When you’ve worked hard to get information in your head, it makes sense to do what it takes to keep it there, and know how to remember stuff.
The simplest, most reliable way to do this is to test yourself. It doesn’t just let you know if you still know it, the process encourages your brain to strengthen the connections at keep it there.
Each time you test yourself:
- Read the test question you’ve devised and try to answer it.
- Then turn over the page and check you’ve covered everything on the other side
- If you remembered it all, put a tick on your Progress Chart. Then in your diary make a note to test this question at the next stage of the Learning Cycle, e.g. one week later.
- If you didn’t remember everything, turn back to the test question and have another go. And repeat the process a few hours later.
- If you succeed this time, put a tick on your Progress Chart and a note in your diary to test yourself within another 24 hours to make sure you still know it.
- However, if you don’t remember it this time, change your notes. Highlight the bits that escape you. Or circle them. Change your notes to make the difficult bits stand out. Or consider redrawing your notes completely into a form that your brain likes better.
So how do you know if you know it?
Don’t be tricked by your unconscious mind. It wants you to feel comfortable and will therefore lull you into a false sense of security, and have you believe you ‘know’ something before you really do. Don’t get fooled. You only know something when you can remember all the information on your page of notes.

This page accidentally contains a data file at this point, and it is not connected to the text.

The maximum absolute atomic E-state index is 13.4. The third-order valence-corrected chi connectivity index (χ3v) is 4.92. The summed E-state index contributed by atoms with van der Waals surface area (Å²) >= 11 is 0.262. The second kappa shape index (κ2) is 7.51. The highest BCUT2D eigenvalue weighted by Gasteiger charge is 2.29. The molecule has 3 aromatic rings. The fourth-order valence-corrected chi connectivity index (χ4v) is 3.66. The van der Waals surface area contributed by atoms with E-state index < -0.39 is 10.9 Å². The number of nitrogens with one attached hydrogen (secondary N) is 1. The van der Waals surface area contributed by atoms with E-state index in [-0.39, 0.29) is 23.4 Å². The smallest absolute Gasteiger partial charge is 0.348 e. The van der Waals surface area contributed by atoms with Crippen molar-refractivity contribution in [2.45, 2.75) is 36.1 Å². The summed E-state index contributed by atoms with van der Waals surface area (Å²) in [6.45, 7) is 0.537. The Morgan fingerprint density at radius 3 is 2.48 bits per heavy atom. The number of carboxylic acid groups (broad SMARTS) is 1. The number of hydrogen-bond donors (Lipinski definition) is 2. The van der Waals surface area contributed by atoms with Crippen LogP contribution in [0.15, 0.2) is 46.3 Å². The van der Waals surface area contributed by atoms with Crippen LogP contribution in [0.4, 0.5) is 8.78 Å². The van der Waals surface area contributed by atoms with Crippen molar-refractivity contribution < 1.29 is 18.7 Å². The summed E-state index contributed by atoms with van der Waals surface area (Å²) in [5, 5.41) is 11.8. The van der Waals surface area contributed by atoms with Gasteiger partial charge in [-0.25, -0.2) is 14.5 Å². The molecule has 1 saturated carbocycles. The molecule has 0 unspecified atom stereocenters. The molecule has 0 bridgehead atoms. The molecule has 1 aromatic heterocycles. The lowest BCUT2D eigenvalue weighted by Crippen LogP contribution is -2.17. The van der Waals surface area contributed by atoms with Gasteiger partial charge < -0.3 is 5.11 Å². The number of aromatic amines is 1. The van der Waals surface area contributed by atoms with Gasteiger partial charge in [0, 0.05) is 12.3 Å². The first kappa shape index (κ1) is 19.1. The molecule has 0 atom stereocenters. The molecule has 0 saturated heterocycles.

If not – you don’t.
As you build up your revision notes, put them in your ring-binder, always with the question side facing you (so that you’ll have to turn the page over to see your revision notes). Add the title of that revision page to your Progress Chart.
Then for each page in your revision folder, to revisit that particular revision that you’ve done, all you need to do is answer the question.
Then, and only then, turn over the page and check that you answered with each point on the reverse. Now here’s the important part: If you discover anything you forgot to mention, leave it for several hours and try again.
Revise your revision notes
If you still can’t remember everything on the other side, change your notes. You might need to circle or highlight bits, as above – anything to make them stand out in your mind. You might even make such a pig’s-ear of remembering them that you decide to have another go at making those notes. You might have to rewrite the whole page in a different way and chuck out the original set of notes. That’s fine – and to be expected.
If it’s happening a lot though – have a look to see what you can learn from it. Can you see any patterns? What tends to work? What tends not to work?
Each time you test yourself in this way, check the feedback you’re getting. Do you need to make changes to the way you make your notes?
Be your own judge.
You’ll know when you’ve got a process that works.